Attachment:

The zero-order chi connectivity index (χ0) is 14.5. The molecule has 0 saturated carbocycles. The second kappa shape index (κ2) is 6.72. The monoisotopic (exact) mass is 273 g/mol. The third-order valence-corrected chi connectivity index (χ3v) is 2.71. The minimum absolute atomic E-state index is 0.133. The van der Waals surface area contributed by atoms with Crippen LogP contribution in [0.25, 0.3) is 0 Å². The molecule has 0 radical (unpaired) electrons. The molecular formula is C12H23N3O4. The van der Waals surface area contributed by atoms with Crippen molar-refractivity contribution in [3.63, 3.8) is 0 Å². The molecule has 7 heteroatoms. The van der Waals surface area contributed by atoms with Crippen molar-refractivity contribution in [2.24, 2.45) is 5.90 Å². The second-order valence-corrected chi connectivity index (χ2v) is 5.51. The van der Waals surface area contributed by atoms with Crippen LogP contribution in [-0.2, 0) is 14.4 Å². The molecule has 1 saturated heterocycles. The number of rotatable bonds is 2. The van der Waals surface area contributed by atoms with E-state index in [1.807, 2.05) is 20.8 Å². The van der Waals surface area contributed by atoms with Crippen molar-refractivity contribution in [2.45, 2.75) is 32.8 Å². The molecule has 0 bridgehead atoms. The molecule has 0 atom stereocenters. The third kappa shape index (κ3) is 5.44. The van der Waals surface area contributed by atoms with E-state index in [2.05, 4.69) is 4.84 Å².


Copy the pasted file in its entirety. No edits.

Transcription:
The zero-order chi connectivity index (χ0) is 14.5. The molecule has 0 saturated carbocycles. The second kappa shape index (κ2) is 6.72. The monoisotopic (exact) mass is 273 g/mol. The third-order valence-corrected chi connectivity index (χ3v) is 2.71. The minimum absolute atomic E-state index is 0.133. The van der Waals surface area contributed by atoms with Crippen LogP contribution in [0.25, 0.3) is 0 Å². The molecule has 0 radical (unpaired) electrons. The molecular formula is C12H23N3O4. The van der Waals surface area contributed by atoms with Crippen molar-refractivity contribution in [3.63, 3.8) is 0 Å². The molecule has 7 heteroatoms. The van der Waals surface area contributed by atoms with Crippen molar-refractivity contribution in [2.24, 2.45) is 5.90 Å². The second-order valence-corrected chi connectivity index (χ2v) is 5.51. The van der Waals surface area contributed by atoms with Crippen LogP contribution in [-0.2, 0) is 14.4 Å². The molecule has 1 saturated heterocycles. The number of rotatable bonds is 2. The van der Waals surface area contributed by atoms with E-state index in [1.807, 2.05) is 20.8 Å². The van der Waals surface area contributed by atoms with Crippen molar-refractivity contribution in [2.45, 2.75) is 32.8 Å². The molecule has 0 bridgehead atoms. The molecule has 0 atom stereocenters. The third kappa shape index (κ3) is 5.44. The van der Waals surface area contributed by atoms with E-state index in [2.05, 4.69) is 4.84 Å².